When tariffs kick-in this August, Danou thinks factories are likely to follow suit in finding ways to leverage productivity savings by passing costs on to workers. According to Danou, the union has received news from several factories that their production targets are increasing – effectively another wage cut. The incentives offered to factories so far have been such a “gift” to factories, argued Sokny, that, for now at least, “they are happy enough without EBA.”  

However, worse may be yet to come. Some union women believe the cost-cutting measures might not be enough to continue to entice investment. Thanks to the ILO’s Better Factories programme, which monitors the quality of all export factories, Cambodian clothing and footwear products have always been delivered with an institutional rubber stamp of ethical standards. The EBA decision challenges the ethical credentials that local industry has cultivated, and some have concerns that the reputational risk this discrepancy could pose to brands might complicate things further. 

“Once buyers know this country violates human rights, they may not purchase orders from Cambodia,” said Ken Chheng Lang of the Confederation of Cambodian Workers Movement, another woman who has risen from grassroots organising as a factory worker to an executive of a national union.

Global brands have taken notice. Following the announcement of the EBA withdrawal last month, the Swedish corporation H&M pledged to “further evaluate how the EU’s decision will impact our business and production strategy in Cambodia.”

Most agree that it’s still too early to assess the final impact of the partial EBA withdrawal on factories. Still yet, employers and the government “might find a way to solve it,” hopes Danou. “However, if they don’t find a solution, I think there will be many factories facing closure.” 

Chheng Danou, the General Secretary of the National Independent Federation Textile Union of Cambodia, at a conference for gender and labour rights. Supplied

Chheng Lang estimates that around “forty to fifty thousand” workers might lose their jobs.

Um Dina, General Secretary of the Coalition of Free Trade Union of the Woman’s Textile, explained the anxiety and panic this is causing among garment and footwear workers: “The government said Cambodia will learn to live by itself. But the problem is that workers are those who will suffer hardship.” 

The EBA “is not a sanction on the government,” Danou stressed. “It impacts only on the workers.” 

Leveraging withdrawal

Although they are concerned about the impact of the EU’s decision on workers, unionists are unanimous in stressing the onus is now on the government to respond to the EU’s criticisms. However, there is little optimism that the withdrawal of 20% of the Kingdom’s free-trade privileges will be enough to force the government’s hand.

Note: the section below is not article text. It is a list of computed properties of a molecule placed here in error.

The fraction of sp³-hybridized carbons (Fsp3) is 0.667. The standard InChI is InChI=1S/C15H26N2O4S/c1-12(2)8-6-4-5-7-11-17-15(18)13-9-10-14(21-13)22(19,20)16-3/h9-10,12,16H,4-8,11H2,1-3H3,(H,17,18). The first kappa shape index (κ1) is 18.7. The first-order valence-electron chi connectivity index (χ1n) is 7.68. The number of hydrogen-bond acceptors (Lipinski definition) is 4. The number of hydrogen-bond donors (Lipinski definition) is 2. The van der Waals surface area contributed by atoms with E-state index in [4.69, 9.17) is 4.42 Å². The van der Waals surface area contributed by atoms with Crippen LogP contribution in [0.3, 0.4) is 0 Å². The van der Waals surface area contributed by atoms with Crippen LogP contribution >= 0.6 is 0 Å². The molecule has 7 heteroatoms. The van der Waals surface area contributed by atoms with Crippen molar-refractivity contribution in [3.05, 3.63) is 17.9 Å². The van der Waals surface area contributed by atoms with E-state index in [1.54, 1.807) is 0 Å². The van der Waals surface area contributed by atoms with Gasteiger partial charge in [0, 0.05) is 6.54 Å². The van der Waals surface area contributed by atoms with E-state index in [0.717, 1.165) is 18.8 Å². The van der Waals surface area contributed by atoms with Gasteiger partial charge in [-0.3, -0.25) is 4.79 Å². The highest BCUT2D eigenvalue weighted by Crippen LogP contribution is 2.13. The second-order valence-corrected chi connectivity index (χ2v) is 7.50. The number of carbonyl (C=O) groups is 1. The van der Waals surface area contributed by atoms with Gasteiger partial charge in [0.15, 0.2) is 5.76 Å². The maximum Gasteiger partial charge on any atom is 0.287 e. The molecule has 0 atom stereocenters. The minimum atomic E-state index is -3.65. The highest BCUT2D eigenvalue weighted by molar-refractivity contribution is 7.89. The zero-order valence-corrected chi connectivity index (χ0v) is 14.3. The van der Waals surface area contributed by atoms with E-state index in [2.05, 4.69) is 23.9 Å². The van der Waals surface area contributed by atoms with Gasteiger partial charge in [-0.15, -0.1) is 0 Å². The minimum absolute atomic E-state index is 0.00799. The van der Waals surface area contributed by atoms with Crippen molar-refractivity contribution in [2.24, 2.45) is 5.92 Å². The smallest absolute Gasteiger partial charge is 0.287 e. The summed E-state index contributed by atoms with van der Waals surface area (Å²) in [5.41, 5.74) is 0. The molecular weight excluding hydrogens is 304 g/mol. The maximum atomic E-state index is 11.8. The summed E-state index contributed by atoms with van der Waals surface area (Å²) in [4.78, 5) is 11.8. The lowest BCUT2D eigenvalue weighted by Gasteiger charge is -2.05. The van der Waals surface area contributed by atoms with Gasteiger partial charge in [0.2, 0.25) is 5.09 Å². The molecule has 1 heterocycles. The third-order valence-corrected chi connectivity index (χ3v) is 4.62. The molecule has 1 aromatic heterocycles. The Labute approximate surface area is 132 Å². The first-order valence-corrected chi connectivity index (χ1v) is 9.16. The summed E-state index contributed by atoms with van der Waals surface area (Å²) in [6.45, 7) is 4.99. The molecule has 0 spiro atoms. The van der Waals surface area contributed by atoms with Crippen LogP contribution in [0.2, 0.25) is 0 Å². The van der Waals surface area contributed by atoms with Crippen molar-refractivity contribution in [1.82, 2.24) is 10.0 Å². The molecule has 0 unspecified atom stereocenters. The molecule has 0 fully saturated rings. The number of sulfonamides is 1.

Here, there is a palpable sense of frustration with the EU for talking big but failing to deliver – that after twenty years of democratic backsliding, the partial EBA withdrawal is simply too little, too late.

“I want them to make a quality result, a quality resolution for my country, for my people, for the democracy we have sacrificed our lives for,” Sokny explained.

In the current climate of harassment, intimidation and fear, the union movement’s ability to organise national mobilisations to press for change, as seen in the past, is severely curtailed. The workers, Sokny says, “will tell you they are afraid. They will not go to take the road again, to demonstrate again. They are scared to God to be killed like them at the Veng Sreng shooting.” 

But amidst the apprehension, there are glimmers of hope. Dina points to how brave some of the union folks and garment workers are, especially the women – some have gone so far as to make blatant requests for change on the Prime Minister’s Facebook page.

These small acts of courage give Sokny mute grounds for optimism that workers may yet prove a greater force than some predict in leveraging change and winning the rights and rewards denied to them, both under the EBA and following its partial withdrawal. 

“I think the anger of the Cambodian workers at the factory can ignite the problem. One day, there can be unrest. … Do you want more of us to die? I don’t want that. Only the workers, when they rise up, [will create] unrest, social unrest in Cambodia.”


This article has been researched and written as part of our Recognising Resilience campaign. Read more stories here.